Whatever label a person gives to themselves (or to anyone else) is a result of the way they think. That’s why I think labels are important. They’re not just words but an expression of identity and opinions. Those are most of the things that make a person who they are. Labels allow us to categorize and organize the world we live in. They are important in some forms of communication, but I find that social labels and name tags cause more division and damage than good.

People wear their name tags without a second thought, it is all a part of wanting to be accepted by a group or tribe. I find that often other people’s labels of a person "matter more" than the ones a person chooses for themselves. It doesn’t mean that it is correct or useful though. It is a very primitive form of societal development that should be closely examined before we glue ourselves down to a social paradigm that is difficult to escape.

We tend to be as group oriented. As far as I’m concerned I’m me with my individual views and outlooks. Perhaps this is the problem. Too many people affiliate themselves to a group because they really don’t have the gumption to think for themselves. Sorry, don’t mean it to come out disrespectful but you know what I mean.

I often feel that my views do not fit nicely into any pre-made box, so I tend to buck the idea of labeling myself as part of this political group or that religious ideology. That said, I think it’s natural for all of us to label ourselves to some extent. Labels matter as labels say something about the person who puts them on. So, having the reality of what the label says being pointed out is a kindness, usually as lots of people have magical thinking in this regard. "If the label is good therefor I am good." Which isn’t the case you’re only good if you do good … no label will change that. I’m not sure what merit there is in labeling ourselves, but I do believe to some extent it’s human nature to try and define our place in the world and our views, in relation to where other people stand.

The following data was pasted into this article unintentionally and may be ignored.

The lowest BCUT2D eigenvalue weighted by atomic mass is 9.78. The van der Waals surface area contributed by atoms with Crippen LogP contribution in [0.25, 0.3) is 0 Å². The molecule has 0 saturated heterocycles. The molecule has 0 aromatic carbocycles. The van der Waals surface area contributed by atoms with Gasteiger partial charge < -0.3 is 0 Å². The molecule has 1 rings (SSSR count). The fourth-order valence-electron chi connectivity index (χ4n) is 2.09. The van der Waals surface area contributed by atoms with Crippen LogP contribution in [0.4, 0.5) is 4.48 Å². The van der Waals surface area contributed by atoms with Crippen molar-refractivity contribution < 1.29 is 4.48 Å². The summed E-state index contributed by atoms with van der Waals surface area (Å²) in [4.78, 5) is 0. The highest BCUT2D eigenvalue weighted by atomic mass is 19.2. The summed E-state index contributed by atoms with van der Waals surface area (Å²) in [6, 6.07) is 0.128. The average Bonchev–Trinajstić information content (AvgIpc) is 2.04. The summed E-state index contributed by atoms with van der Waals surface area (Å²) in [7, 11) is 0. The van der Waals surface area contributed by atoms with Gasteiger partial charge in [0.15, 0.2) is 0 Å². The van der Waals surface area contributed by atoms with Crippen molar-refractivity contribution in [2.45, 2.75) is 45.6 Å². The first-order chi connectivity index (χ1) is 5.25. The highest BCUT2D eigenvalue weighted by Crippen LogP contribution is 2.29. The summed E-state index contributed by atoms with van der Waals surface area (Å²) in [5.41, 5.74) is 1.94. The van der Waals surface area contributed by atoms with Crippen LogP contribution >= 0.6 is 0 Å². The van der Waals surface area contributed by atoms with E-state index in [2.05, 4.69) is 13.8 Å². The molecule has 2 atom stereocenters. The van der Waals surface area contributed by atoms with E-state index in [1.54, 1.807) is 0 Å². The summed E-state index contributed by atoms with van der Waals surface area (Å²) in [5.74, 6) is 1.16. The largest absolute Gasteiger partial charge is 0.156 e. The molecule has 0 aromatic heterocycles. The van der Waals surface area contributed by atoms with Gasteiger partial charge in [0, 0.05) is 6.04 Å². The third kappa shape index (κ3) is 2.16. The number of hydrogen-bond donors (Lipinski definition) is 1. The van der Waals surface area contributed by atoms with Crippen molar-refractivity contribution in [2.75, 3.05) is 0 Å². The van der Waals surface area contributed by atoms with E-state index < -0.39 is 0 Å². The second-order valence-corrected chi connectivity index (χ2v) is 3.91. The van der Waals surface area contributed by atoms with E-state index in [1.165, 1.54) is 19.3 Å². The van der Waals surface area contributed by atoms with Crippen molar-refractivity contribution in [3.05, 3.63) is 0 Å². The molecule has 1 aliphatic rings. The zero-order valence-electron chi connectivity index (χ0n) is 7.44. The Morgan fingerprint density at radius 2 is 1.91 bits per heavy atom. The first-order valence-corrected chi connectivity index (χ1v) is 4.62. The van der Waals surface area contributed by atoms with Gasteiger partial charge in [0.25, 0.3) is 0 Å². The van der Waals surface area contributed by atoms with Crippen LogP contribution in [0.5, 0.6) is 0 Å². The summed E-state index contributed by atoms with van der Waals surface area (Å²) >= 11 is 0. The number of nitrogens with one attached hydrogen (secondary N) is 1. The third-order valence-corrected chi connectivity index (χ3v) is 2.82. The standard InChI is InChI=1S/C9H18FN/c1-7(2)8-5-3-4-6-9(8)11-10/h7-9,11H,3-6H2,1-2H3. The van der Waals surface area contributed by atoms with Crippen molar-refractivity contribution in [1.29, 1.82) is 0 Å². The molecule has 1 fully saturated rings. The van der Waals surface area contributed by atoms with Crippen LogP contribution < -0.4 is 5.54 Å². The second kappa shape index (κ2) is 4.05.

I’m not a fan of labels. I don’t like being labeled and I don’t enjoy labeling myself. I am a human that deals solely with what is in front of me and the capacity of my awareness. The only label I enjoy wearing is Realist, although, it is difficult to keep the label from wearing off.

Labels are designed so you know where stuff belongs. We label all kinds of things (moving boxes, file folders, kitchen containers, ect) so it seems natural that we would label ourselves as well as others. Sometimes our labels are relevant to others. Example: you support the LGBT community so you would never go to a place that discriminates against them. Labels allow us to identify with others of the same likeness and it also helps to identify which people we just won’t get along with.

Labels are important as they allow us to put others and ourselves into neat, comforting little boxes, which better helps us to categorize each and every little thing in our world. It’s a measure of control where none actually exists. I am much more than any label could define and I believe that all people are also. You could use a million labels to help identify yourself and then there would still be much more to any of you than the sum of those words. A label is a set of descriptions, it attempts to encapsulate a number of qualities into a given type of person. This is almost always a false assessment, though the initial prejudgement may be helpful to our survival and success.